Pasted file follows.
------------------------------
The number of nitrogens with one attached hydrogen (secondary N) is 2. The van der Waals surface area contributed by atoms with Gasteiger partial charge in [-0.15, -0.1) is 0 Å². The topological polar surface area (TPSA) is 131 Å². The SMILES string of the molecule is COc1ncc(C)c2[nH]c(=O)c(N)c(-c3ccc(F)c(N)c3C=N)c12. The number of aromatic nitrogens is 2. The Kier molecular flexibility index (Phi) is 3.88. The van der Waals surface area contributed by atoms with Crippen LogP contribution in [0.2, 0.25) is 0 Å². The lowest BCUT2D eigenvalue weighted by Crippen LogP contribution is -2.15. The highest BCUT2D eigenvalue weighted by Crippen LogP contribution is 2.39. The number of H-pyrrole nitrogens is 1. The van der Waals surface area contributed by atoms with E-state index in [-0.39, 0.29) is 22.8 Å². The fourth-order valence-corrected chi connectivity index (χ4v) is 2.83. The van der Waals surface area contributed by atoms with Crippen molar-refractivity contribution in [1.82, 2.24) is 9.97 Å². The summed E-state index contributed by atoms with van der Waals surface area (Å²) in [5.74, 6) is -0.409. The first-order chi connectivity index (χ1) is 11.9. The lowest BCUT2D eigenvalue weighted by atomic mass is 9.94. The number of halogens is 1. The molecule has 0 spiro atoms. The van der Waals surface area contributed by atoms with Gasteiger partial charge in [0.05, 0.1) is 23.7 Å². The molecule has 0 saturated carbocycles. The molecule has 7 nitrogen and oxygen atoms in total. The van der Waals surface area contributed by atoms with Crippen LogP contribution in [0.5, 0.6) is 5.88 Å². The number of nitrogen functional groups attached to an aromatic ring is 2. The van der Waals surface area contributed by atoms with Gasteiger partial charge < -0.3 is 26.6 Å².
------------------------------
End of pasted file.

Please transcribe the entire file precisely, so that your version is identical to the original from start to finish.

The number of nitrogens with one attached hydrogen (secondary N) is 2. The van der Waals surface area contributed by atoms with Gasteiger partial charge in [-0.15, -0.1) is 0 Å². The topological polar surface area (TPSA) is 131 Å². The SMILES string of the molecule is COc1ncc(C)c2[nH]c(=O)c(N)c(-c3ccc(F)c(N)c3C=N)c12. The number of aromatic nitrogens is 2. The Kier molecular flexibility index (Phi) is 3.88. The van der Waals surface area contributed by atoms with Crippen LogP contribution in [0.2, 0.25) is 0 Å². The lowest BCUT2D eigenvalue weighted by Crippen LogP contribution is -2.15. The highest BCUT2D eigenvalue weighted by Crippen LogP contribution is 2.39. The number of H-pyrrole nitrogens is 1. The van der Waals surface area contributed by atoms with E-state index in [-0.39, 0.29) is 22.8 Å². The fourth-order valence-corrected chi connectivity index (χ4v) is 2.83. The van der Waals surface area contributed by atoms with Crippen molar-refractivity contribution in [1.82, 2.24) is 9.97 Å². The summed E-state index contributed by atoms with van der Waals surface area (Å²) in [5.74, 6) is -0.409. The first-order chi connectivity index (χ1) is 11.9. The lowest BCUT2D eigenvalue weighted by atomic mass is 9.94. The number of halogens is 1. The molecule has 0 spiro atoms. The van der Waals surface area contributed by atoms with Gasteiger partial charge in [0.05, 0.1) is 23.7 Å². The molecule has 0 saturated carbocycles. The molecule has 7 nitrogen and oxygen atoms in total. The van der Waals surface area contributed by atoms with Crippen LogP contribution in [0.5, 0.6) is 5.88 Å². The number of nitrogen functional groups attached to an aromatic ring is 2. The van der Waals surface area contributed by atoms with Gasteiger partial charge < -0.3 is 26.6 Å².